Points: 83

Epris 15yo 1999/2014 (45.4%, Cadenhead, Column Still, BMC, Brazil)

So Brazilian Rum eh? Is there such a thing? Sure, Rum made in Brazil, or is this maybe a Cachaça? What is Cachaça? Cachaça is made from fresh sugarcane juice that is fermented and distilled. Hmmm, isn’t that the same as Rhum Agricole? Yes it is similar, just made in a different part of the world. There is a major difference though. When Rhum Agricole is aged it is aged in Oak. Cachaça can be aged in any type of (native) wood allowing for more diverse aroma’s. Adding even more difference to the aromas of Cachaça, is that fermentation is done with wild yeast cells as opposed to single, highly controlled yeast strains used elsewhere in the Rum industry. Every Rum producer has their own specific strains, so to me there seems to be more adventure to Cachaça.

The (huge) Epris distillery is located in São Roque near São Paulo, Brazil. Back in 1999 the distillery made Rum for Bacardi and other types of alcoholic beverages. Well informed sources tell me Epris never made a true Cachaça, nor does the label mention the word. So the Epris distillate we have here is a Rum made from fresh cane juice, probably not adhering completely to the production methods and rules for Cachaça. So maybe close to, but not a true Cachaça. We also know this distillate is made in a column still. Today Epris doesn’t do “Rum” anymore. Today they focus on making fermented rice and Sake! Who would have thought. Brazil!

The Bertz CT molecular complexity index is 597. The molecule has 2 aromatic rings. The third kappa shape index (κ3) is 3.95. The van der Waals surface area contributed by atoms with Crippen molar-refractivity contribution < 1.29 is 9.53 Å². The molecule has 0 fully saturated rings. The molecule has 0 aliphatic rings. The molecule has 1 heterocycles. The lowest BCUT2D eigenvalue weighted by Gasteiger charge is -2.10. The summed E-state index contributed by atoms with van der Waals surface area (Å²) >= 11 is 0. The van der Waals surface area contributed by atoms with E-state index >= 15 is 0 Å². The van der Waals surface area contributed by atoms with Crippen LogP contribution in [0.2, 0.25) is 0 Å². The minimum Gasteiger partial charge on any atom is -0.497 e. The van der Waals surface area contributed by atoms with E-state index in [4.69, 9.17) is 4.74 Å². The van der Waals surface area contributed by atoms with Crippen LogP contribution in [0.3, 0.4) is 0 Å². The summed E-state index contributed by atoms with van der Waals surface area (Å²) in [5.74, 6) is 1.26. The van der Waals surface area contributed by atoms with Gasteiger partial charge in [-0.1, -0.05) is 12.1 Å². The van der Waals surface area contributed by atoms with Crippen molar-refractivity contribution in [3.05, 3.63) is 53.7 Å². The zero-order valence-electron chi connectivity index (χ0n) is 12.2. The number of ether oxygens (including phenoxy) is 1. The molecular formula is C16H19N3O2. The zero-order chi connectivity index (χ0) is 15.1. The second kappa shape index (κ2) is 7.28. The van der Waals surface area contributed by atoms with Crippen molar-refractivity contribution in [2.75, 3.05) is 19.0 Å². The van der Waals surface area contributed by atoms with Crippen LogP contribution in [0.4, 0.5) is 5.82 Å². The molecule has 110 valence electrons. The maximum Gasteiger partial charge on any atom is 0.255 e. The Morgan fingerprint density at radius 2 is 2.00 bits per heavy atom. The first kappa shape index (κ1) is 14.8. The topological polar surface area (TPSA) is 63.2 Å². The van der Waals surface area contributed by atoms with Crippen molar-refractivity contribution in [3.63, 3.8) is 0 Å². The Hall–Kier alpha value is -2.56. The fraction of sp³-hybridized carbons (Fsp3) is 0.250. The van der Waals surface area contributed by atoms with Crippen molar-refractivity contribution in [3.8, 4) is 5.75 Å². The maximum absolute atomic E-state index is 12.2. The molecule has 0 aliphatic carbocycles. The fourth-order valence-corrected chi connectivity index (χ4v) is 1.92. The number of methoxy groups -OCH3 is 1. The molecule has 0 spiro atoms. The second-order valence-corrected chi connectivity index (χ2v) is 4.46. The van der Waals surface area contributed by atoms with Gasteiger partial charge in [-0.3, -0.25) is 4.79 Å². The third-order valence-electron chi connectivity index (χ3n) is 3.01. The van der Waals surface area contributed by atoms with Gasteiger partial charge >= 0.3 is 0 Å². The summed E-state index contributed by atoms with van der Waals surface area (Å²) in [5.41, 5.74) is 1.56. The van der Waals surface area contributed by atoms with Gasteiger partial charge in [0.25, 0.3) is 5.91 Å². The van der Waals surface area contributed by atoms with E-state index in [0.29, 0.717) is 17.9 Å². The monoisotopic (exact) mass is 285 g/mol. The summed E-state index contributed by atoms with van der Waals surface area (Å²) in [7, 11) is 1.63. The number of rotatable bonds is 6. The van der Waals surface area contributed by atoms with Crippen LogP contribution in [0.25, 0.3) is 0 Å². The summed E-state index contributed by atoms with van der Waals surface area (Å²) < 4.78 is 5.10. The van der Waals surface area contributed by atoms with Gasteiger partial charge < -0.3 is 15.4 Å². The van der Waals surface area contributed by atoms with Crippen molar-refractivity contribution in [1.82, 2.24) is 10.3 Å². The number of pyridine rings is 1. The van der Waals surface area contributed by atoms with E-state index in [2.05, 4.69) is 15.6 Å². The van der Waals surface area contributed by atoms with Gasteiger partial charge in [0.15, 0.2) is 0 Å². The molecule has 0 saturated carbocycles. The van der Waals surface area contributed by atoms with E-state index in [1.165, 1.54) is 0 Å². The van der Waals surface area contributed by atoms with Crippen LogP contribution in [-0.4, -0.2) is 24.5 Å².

Color: White Wine.

Nose: Clean and elegant. Grass and hay. Powdery and green, mixed in with some vanilla. Some sweetness with nice wood influences. Distant red fruits, yet well in the back. Hints of pencil shavings and bamboo. Cane juice. Vegetal. Slightly perfumy but also whiffs of a more sweaty kind, pass by. Mocha and vanilla. Medium fresh on top. I’m sure I’m not objective here, but I think I smell some cooked brown rice now! Tea with sugar. Clean and very soft. Spicy with a tiny hint of smoke (toasted cask). yes, cold black tea. Leafy. Smelling this, it seems to me this isn’t made from molasses. In a way it is a bit simple. I have this in my glass for a while now, but I don’t get a lot of development (yet). I guess this may very well need a whole lot of air, and this is a freshly opened bottle I have here. Already quite appealing though.

Taste: Semi sweet, sugar, caramel and toffee. Very friendly and soft. A bit light, thin and simple. Small bitter edge, with some yellow sugared fruits. Greenish, vegetal and grassy, but in no way does this resemble a Rhum Agricole. Maybe it is somewhat closer to a diluted Rum or Arrack (we’ll get to that quite soon actually, stay tuned). Flavoured tea with some sugar-water. Medium finish with sometimes some peppermint. Alcoholic at times. Whiffs of (vanilla) Wodka. Not very active casks if you ask me. Not a lot stays around for the aftertaste, but also no off-notes. Easy to drink, and definitely growing on me.